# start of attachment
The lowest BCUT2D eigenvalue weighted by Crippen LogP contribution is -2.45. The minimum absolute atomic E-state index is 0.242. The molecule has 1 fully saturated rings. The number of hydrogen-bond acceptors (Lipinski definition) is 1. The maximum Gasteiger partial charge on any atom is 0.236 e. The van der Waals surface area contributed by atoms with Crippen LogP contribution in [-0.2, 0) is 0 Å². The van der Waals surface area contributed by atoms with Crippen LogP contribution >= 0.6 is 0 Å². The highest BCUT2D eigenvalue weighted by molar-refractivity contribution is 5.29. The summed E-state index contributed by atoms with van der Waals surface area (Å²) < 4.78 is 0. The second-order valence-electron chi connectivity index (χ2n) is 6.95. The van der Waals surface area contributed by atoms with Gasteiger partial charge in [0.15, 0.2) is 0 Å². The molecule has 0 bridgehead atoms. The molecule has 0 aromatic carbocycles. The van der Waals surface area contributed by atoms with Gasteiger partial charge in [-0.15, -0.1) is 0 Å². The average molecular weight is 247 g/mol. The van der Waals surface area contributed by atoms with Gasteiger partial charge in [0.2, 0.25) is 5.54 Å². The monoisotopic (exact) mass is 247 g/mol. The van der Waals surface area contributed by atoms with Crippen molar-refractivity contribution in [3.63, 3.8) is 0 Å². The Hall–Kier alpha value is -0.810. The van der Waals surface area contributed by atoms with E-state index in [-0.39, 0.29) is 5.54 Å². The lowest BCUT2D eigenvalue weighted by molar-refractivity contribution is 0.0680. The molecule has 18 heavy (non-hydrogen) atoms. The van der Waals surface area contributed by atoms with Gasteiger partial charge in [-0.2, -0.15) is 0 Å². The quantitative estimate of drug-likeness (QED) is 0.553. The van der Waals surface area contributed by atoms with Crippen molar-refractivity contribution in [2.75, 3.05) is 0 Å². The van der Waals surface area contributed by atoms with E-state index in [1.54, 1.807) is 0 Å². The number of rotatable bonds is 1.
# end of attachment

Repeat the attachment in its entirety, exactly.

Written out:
The lowest BCUT2D eigenvalue weighted by Crippen LogP contribution is -2.45. The minimum absolute atomic E-state index is 0.242. The molecule has 1 fully saturated rings. The number of hydrogen-bond acceptors (Lipinski definition) is 1. The maximum Gasteiger partial charge on any atom is 0.236 e. The van der Waals surface area contributed by atoms with Crippen LogP contribution in [-0.2, 0) is 0 Å². The van der Waals surface area contributed by atoms with Crippen LogP contribution >= 0.6 is 0 Å². The highest BCUT2D eigenvalue weighted by molar-refractivity contribution is 5.29. The summed E-state index contributed by atoms with van der Waals surface area (Å²) < 4.78 is 0. The second-order valence-electron chi connectivity index (χ2n) is 6.95. The van der Waals surface area contributed by atoms with Gasteiger partial charge in [0.15, 0.2) is 0 Å². The molecule has 0 bridgehead atoms. The molecule has 0 aromatic carbocycles. The van der Waals surface area contributed by atoms with Gasteiger partial charge in [-0.15, -0.1) is 0 Å². The average molecular weight is 247 g/mol. The van der Waals surface area contributed by atoms with Gasteiger partial charge in [0.2, 0.25) is 5.54 Å². The monoisotopic (exact) mass is 247 g/mol. The van der Waals surface area contributed by atoms with Crippen molar-refractivity contribution in [3.63, 3.8) is 0 Å². The Hall–Kier alpha value is -0.810. The van der Waals surface area contributed by atoms with E-state index in [-0.39, 0.29) is 5.54 Å². The lowest BCUT2D eigenvalue weighted by molar-refractivity contribution is 0.0680. The molecule has 18 heavy (non-hydrogen) atoms. The van der Waals surface area contributed by atoms with Gasteiger partial charge in [-0.2, -0.15) is 0 Å². The quantitative estimate of drug-likeness (QED) is 0.553. The van der Waals surface area contributed by atoms with Crippen molar-refractivity contribution in [2.75, 3.05) is 0 Å². The van der Waals surface area contributed by atoms with E-state index in [1.54, 1.807) is 0 Å². The number of rotatable bonds is 1.